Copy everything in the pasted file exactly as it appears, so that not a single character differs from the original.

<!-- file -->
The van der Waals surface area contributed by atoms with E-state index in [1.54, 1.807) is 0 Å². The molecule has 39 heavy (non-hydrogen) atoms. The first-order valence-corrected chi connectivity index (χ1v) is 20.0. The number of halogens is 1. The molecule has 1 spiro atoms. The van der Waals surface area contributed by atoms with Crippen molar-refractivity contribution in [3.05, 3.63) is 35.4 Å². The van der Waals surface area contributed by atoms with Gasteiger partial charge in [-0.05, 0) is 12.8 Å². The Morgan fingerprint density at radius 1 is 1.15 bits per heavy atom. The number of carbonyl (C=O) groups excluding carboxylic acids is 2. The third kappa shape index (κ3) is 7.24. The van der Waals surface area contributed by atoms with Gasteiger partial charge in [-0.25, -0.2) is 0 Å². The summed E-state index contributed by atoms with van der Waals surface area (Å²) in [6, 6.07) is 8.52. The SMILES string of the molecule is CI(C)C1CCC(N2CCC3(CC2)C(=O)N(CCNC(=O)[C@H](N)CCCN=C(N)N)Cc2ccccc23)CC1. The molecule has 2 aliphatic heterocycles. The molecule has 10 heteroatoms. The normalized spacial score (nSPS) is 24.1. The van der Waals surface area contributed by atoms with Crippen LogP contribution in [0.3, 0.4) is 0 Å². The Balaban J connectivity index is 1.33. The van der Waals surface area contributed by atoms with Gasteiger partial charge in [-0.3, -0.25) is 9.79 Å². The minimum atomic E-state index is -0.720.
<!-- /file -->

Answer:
The van der Waals surface area contributed by atoms with E-state index in [1.54, 1.807) is 0 Å². The molecule has 39 heavy (non-hydrogen) atoms. The first-order valence-corrected chi connectivity index (χ1v) is 20.0. The number of halogens is 1. The molecule has 1 spiro atoms. The van der Waals surface area contributed by atoms with Crippen molar-refractivity contribution in [3.05, 3.63) is 35.4 Å². The van der Waals surface area contributed by atoms with Gasteiger partial charge in [-0.05, 0) is 12.8 Å². The Morgan fingerprint density at radius 1 is 1.15 bits per heavy atom. The number of carbonyl (C=O) groups excluding carboxylic acids is 2. The third kappa shape index (κ3) is 7.24. The van der Waals surface area contributed by atoms with Gasteiger partial charge in [-0.25, -0.2) is 0 Å². The summed E-state index contributed by atoms with van der Waals surface area (Å²) in [6, 6.07) is 8.52. The SMILES string of the molecule is CI(C)C1CCC(N2CCC3(CC2)C(=O)N(CCNC(=O)[C@H](N)CCCN=C(N)N)Cc2ccccc23)CC1. The molecule has 2 aliphatic heterocycles. The molecule has 10 heteroatoms. The normalized spacial score (nSPS) is 24.1. The van der Waals surface area contributed by atoms with Crippen LogP contribution in [0.3, 0.4) is 0 Å². The Balaban J connectivity index is 1.33. The van der Waals surface area contributed by atoms with Gasteiger partial charge in [-0.3, -0.25) is 9.79 Å². The minimum atomic E-state index is -0.720.